By Ronnie Ellis / CNHI News Service
Kentucky hasn’t had a school shooting since 1997 but lawmakers know parents are the shootings at Sandy Hook Elementary in Newtown, Conn., has school safety on everyone’s mind.
A special House subcommittee on school safety met for the first time Thursday “for discussion purposes only,” just one day after President Barack Obama called for limits on the availability of assault weapons and requiring background checks on all gun sales.
The subcommittee heard recommendations from law enforcement consultants, a school resource officer, and a state education official.
All agreed more should be done to make schools safe. And nearly all of them agreed one thing not to do is to arm teachers and school officials.
Rep. Keith Hall, D-Phelps, one of the co-chairs of the subcommittee, told Jon Akers, director of the Kentucky Center for School Safety, he lives in “Hatfield-McCoy country. We like carrying our guns.”
After the meeting, Hall told reporters: “I am advocating that the principles in each school, we should have the conversation, should they get and be trained to obtain a CDW (concealed deadly weapon) license?”
He said he couldn’t help but wonder if the principle at Sandy Hook had been armed might she have stopped the heavily armed man who killed her and murdered so many children.
But Akers, two law enforcement consultants and two educators on the subcommittee said that’s not a good idea.
“As a teacher, as a parent, as a policy maker,” said Rep. John “Bam” Carney, R-Campbellsville, who teaches at Taylor County, “arming teachers? Bad idea.”
“I don’t think any teacher, particularly those teachers in K through 5, really any teacher, would be comfortable ‘packing,’ ” said Rep. Derrick Graham, D-Frankfort, who taught high school until his retirement this past June. And no matter how well-trained teachers are, Graham said, school kids are inventive enough to find a way to get hold of the gun.
Most of the recommendations offered centered around greater facility security and placing uniformed policemen – school resource officers or SROs – in schools.
Mark Filburn, a retired Louisville Metro Police officer, and Alex Payne, a retired Kentucky State Police officer, told the committee that all schools should lock all doors and require visitors to enter through a central secure port.
They both support placement of uniformed policemen in each school, preferably on-duty officers. But schools, which can’t afford to do that, they said, might consider retired or off-duty to provide security, either through paid time or volunteer efforts.
But they said teachers shouldn’t be armed because they are not trained in law enforcement, gun safety and riot conditions.
The subcommittee also heard from Ravenna, Ky., police officer James Gross who works as a school resource center in Estill County.
Gross is paid by the school system while the city of Ravenna picks up his equipment, transportation and benefits cost. He started out at the high school and adjacent middle school, but now divides his time between the county’s five schools.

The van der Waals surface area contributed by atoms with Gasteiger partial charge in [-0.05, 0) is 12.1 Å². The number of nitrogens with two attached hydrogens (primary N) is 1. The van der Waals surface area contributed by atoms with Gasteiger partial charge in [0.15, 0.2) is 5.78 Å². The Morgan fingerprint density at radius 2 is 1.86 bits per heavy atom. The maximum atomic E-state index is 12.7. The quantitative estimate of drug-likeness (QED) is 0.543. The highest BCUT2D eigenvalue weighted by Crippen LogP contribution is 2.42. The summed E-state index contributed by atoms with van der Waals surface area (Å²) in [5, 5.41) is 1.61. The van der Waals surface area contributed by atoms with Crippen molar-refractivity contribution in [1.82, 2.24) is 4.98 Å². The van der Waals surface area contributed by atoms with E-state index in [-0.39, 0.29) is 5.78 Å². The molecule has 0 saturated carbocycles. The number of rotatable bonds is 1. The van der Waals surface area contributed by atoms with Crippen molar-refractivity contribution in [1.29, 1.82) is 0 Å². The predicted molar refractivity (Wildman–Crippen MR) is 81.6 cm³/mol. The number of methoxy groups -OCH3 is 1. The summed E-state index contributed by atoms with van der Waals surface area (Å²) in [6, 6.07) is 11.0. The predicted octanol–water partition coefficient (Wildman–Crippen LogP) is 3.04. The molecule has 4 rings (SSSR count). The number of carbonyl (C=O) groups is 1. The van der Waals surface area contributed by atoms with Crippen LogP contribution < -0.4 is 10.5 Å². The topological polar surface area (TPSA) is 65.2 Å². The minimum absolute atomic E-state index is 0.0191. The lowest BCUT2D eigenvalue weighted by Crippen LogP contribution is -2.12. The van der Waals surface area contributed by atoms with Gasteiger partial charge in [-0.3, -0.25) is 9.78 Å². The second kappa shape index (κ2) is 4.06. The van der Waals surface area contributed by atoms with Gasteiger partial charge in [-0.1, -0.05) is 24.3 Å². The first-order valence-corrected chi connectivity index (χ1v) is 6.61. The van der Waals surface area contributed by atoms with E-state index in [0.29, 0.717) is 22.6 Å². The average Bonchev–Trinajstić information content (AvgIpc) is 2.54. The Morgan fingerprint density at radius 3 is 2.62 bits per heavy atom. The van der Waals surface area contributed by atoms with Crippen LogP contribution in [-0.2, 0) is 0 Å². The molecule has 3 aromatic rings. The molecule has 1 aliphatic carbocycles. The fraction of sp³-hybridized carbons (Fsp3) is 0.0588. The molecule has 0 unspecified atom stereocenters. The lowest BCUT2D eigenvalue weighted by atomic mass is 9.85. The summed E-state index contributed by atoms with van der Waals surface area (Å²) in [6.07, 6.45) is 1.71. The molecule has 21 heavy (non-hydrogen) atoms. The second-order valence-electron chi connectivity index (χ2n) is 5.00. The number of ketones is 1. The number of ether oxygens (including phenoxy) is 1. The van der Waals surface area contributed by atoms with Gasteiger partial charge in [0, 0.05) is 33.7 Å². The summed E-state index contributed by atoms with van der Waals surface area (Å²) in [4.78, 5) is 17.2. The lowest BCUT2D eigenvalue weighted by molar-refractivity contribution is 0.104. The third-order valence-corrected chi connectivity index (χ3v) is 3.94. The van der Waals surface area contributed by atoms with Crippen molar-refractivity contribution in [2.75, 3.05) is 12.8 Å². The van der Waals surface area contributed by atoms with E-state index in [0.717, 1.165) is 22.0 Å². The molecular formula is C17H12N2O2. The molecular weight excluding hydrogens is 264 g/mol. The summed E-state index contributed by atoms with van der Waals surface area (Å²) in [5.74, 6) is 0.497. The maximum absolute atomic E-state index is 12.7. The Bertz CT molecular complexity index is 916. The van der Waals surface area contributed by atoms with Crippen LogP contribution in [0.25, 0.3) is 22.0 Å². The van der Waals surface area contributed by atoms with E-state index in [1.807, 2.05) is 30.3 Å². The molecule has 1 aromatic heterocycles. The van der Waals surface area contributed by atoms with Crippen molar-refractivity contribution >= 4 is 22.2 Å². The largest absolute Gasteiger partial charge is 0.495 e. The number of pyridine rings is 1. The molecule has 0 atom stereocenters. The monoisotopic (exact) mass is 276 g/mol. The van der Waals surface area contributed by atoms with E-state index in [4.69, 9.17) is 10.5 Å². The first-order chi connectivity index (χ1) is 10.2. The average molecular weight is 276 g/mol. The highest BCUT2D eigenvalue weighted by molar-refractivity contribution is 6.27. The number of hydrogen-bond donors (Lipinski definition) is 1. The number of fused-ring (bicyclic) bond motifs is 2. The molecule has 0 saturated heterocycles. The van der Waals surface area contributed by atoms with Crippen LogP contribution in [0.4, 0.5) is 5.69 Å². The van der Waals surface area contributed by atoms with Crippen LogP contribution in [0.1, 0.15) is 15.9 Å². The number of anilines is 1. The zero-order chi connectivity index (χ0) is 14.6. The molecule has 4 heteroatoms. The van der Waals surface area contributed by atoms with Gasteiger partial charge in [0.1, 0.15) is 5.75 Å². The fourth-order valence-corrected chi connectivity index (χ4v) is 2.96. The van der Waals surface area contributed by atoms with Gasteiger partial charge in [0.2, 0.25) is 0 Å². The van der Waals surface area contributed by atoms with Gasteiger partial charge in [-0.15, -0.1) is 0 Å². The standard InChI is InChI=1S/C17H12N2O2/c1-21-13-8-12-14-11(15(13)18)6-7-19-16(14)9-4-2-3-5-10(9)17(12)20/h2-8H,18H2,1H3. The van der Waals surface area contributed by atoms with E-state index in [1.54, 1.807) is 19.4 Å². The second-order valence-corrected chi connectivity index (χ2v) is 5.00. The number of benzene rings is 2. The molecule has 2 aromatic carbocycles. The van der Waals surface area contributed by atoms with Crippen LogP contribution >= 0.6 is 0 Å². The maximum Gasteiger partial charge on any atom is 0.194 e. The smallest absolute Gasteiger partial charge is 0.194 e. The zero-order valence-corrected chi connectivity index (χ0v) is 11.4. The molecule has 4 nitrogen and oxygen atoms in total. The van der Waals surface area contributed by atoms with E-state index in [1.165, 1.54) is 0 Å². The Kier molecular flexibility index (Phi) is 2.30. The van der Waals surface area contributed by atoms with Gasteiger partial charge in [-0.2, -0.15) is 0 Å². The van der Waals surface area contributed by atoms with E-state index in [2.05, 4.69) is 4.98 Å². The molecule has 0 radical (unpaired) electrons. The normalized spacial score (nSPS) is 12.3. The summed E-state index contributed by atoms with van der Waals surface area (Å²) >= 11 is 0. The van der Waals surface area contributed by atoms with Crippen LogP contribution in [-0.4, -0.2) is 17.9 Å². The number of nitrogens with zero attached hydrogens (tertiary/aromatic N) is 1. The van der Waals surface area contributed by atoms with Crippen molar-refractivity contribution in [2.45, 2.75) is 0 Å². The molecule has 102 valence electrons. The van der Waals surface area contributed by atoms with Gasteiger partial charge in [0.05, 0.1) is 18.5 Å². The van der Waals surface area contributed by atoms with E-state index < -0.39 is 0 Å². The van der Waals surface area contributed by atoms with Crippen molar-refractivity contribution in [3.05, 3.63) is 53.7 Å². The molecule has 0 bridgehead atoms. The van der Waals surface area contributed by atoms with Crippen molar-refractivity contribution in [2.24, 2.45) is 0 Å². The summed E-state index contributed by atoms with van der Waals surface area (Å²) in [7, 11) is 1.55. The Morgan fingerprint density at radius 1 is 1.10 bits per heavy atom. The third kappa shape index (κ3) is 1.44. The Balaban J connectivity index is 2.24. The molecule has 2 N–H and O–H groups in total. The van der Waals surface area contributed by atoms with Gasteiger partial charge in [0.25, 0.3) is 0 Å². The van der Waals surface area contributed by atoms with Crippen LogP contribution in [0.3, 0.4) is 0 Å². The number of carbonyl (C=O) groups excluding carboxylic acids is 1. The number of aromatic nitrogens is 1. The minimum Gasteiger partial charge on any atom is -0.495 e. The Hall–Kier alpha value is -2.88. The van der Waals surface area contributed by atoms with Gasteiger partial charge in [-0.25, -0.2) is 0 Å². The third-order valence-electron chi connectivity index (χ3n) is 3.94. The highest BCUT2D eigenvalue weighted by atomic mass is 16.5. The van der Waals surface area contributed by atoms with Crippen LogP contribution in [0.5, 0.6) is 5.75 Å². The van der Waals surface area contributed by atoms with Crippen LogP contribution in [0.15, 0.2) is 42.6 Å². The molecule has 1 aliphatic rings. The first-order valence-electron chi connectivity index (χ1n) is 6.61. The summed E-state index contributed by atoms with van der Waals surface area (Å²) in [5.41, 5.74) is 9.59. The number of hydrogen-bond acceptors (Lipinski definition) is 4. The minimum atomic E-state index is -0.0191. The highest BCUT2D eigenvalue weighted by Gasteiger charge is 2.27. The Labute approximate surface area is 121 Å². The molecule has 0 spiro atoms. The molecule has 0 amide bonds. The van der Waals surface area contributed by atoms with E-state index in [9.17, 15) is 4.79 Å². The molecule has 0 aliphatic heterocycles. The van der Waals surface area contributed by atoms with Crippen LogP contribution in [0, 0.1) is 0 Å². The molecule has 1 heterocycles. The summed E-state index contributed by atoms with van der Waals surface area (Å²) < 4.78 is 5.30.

“That’s spreading you pretty thin, isn’t it?” Graham asked. Gross said he can be called quickly from one building to another if needed, but conceded it stretches his ability to provide security to all five schools.
Rep. Richard Henderson, D-Jeffersonville, the other co-chairman of the subcommittee, said many rural districts don’t have the local tax base to produce sufficient revenues for the district to afford a school resource officer.
“That’s one of the things we want to address,” Henderson said. But he didn’t say how that might be accomplished, especially with a tight budget and calls from a legislative task force on pension reform to fully fund the state’s employee pension funds.
Akers, the head of the state center on school safety, offered several low-cost steps districts can take to make schools safer:
—Annual reviews of emergency response plans in consultation with local first responders and training/education of the building’s teachers and classified staff;
—Conduct two fire drills, one lockdown drill, one earthquake drill and one severe weather drill during the first 30 days of the school year and again in January;
—Bring first responders to those drills to evaluate effectiveness and offer suggestions for improvements;
—Control access to the building, ensuring visitors enter and leave by one, monitored entrance, provide a valid identification and reason for visit and requiring all visitors to wear “highly visible” visitor badges and to check out before leaving the building;
—Locking all exterior doors except the controlled entrance, lock interior doors when class is in session and posting both primary and secondary evacuation plans and conducting drills on both evacuation plans.
Henderson said the subcommittee will next meet on Jan. 25 at 1 p.m.
Ronnie Ellis writes for CNHI News Service and is based in Frankfort. Reach him at firstname.lastname@example.org. Follow CNHI News Service stories on Twitter at www.twitter.com/cnhifrankfort.
By Ronnie Ellis / CNHI News Service
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